Marco Rubio (pictured above) did not waste any time taking on Hillary Clinton, the widely assumed Democratic candidate-to-beat in the presidential election 2016. Not even ten minutes into his announcement speech, the 43-year-old Rubio blasted 67-year-old Clinton who had declared her bid the previous day, as a leader from yesterday, and framed the presidential race as a "generational choice" about the future of the country.
With his attack against Hillary Clinton during his own presidential candidacy announcement, Rubio's political career comes full circle in a way. As highlighted in a telling #link:http://www.washingtonpost.com/blogs/the-fix/wp/2015/04/13/marco-rubios-been-battling-clintons-since-1996-heres-photographic-proof/?tid=sm_tw:black-and-white picture# by the Washington Post, he has been fighting the Clintons for close to two decades now.
Back in 1996 as a college student, Rubio wrote campaign placards for Republican candidate Bob Dole's failed bid to oust President Bill Clinton. Now, almost twenty years later, Florida Senator Rubio is trying to prevent another Clinton presidency, only this time it is not Bill, but Hillary that is running.
There's not much daylight between Rubio's approach to Clinton and that of another conservative young gun, Ted Cruz, the first Republican candidate to announce his presidential bid. In many ways Cruz, a 44-year Senator from Texas, seems a brainier and more right-wing incarnation of his Congressional colleague.
Rubio holds degrees from Florida universities, Cruz attended Princeton and Harvard. And even though both are closely aligned with the tea party faction of the Republican Party, Cruz appears to have a stronger ideological bent.
He is so far probably best-known for reading the Dr. Seuss' children's classic "Green Eggs and Ham" more than five hours into a symbolic filibuster speech in Congress to try to stop President Obama's health care reform, reviled by Republicans.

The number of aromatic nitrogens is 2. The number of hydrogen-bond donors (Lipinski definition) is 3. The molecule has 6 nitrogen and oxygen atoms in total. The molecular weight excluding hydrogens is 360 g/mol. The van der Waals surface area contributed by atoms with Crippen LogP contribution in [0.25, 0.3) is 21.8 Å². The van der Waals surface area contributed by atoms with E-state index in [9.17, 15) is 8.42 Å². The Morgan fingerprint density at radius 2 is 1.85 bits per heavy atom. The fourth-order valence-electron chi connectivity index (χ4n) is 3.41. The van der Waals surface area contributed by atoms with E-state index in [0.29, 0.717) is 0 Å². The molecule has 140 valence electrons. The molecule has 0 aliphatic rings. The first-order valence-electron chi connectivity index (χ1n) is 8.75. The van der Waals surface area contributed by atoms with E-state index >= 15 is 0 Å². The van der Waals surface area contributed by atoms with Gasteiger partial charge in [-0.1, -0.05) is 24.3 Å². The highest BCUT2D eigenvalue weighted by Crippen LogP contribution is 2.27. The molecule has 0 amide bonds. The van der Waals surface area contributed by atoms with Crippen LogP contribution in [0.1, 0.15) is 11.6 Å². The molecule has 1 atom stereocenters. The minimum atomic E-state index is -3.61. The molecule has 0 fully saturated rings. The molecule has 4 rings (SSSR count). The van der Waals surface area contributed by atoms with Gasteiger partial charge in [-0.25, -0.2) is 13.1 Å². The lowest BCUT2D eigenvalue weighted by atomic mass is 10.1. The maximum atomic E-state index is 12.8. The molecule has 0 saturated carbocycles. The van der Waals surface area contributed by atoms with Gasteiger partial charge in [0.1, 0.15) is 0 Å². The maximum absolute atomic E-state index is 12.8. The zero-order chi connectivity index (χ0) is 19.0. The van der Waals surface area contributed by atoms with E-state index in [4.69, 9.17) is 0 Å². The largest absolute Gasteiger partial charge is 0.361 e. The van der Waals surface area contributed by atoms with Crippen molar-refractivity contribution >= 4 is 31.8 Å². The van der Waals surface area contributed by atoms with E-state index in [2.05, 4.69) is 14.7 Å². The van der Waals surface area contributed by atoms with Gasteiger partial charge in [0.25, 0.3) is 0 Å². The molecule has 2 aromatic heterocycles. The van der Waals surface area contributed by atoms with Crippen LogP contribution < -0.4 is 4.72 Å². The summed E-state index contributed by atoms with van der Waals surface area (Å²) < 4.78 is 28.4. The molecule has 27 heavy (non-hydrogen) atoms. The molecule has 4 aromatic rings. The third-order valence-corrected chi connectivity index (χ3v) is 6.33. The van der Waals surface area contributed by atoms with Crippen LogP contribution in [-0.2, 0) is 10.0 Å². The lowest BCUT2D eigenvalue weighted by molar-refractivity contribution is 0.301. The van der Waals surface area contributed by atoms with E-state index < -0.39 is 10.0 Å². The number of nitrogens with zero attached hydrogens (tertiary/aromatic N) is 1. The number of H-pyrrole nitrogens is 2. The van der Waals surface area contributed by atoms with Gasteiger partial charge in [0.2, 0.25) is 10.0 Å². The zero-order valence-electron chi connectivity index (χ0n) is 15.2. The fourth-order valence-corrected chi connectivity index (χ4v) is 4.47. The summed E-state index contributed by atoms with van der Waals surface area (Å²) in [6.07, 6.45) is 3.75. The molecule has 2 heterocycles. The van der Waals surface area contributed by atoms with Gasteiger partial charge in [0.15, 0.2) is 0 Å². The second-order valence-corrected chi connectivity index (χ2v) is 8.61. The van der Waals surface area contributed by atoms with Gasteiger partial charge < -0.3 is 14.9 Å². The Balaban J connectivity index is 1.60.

Cruz and Rubio have in common that they both hail from key Southern states and have Hispanic roots. "This is an interesting feature of the field," said Julia Azari, a political scientist at Marquette University, particularly for the Republican Party, which has been struggling to attract Hispanic voters in recent presidential elections due to its opposition to immigration reform.
"The other obstacle with Latino voters is economic, of course", adds Azari. "In this regard, we might expect them to behave like white voters - wealthier Latinos will tend toward the Republicans, while those with fewer resources will tend toward the Democrats."
Philip Klinkner, an American politics scholar at Hamilton College, is not convinced their Hispanic background will necessarily give Rubio and Cruz a boost with that voter segment.
"Cruz does not stress his Latino heritage to the same extent as Rubio does and I doubt if it will have much impact on his candidacy one way or another," said Klinkner. "Rubio is helped that he might potentially help Republicans reach out to Latino voters, but so far that's mostly speculation and the polls suggest that he's not that popular among non-Cuban Latinos."